This morning I found myself at a drive-through espresso shack in Naches, Washington (a tiny little town-lette outside of Yakima). The barista, a twenty-something dressed as a she-devil for Halloween, prepared crappy lattes but delivered delightfully engaged conversation. There was something about her. She was so open, so interested, so genuine. I left the drive-through shack feeling full of joy, a happy humming coursing through my body from this little jewel of unexpected connection in Naches, Washington. It's an energy that comes when two people, even complete strangers, are both open to connecting.
Had I been the age of the barista, I likely would have taken away only the fact that my latte sucked. But now that I am comfortably into my middle age, I have the ability to recognize and appreciate this kind of random connection more readily. Historically, this has not been my forte. Good friends who eventually made their way through the deflector shield I wore through my twenties and much of my thirties often told me that I presented as "aloof, judgmental, intimidating, unavailable."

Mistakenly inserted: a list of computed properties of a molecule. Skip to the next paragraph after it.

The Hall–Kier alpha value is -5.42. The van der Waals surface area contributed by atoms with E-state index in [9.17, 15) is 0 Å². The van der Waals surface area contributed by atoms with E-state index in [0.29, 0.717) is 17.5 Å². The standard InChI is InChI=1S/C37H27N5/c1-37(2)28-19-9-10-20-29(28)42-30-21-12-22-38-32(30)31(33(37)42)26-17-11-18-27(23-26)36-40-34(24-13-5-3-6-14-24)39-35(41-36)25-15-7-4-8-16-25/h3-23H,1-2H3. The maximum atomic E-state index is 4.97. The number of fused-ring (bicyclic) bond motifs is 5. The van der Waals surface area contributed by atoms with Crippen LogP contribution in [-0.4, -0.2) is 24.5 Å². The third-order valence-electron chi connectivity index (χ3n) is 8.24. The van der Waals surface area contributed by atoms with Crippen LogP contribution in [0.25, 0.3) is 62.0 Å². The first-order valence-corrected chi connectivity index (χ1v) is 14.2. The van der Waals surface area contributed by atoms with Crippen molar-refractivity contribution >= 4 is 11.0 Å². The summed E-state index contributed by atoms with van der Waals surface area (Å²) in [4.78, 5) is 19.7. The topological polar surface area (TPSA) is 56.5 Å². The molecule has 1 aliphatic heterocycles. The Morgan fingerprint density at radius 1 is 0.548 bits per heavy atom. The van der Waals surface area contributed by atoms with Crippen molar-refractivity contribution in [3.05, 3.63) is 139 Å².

Survey says, I'm no longer the Nellie Olson of my youth. My openness evolved over time, and with age, from a combination of experiences-- childbirth, motherhood, heart break, death of my father, falling in love, therapy. All of these experiences created in me a vulnerability I couldn't fight, and ultimately an openness that was easier to bear. The ongoing experience though, that keeps me open, is yoga. Yoga is a conversation between the body and the mind, the physical and the mental. In postures that are physically demanding, requiring great balance or focus, we have to draw from the physical and the mental. When one strength falters, we draw from the other, eventually finding balance. In Savasana, where we attempt to quiet our minds, we do the same thing, quieting the body to remind the mind to be still, stilling the mind to calm the body. Connection.
The ability to connect internally enables us to feel grounded, whole, stable in ourselves. It creates an internal knowing of oneself and consequently a comfort in our own skin. For me, this internal knowing has created the ability to be open to other people. And every once in a while, like this morning, there's a surprise. A fleeting connection that, for a moment in time, makes strangers feel a little bit more like friends.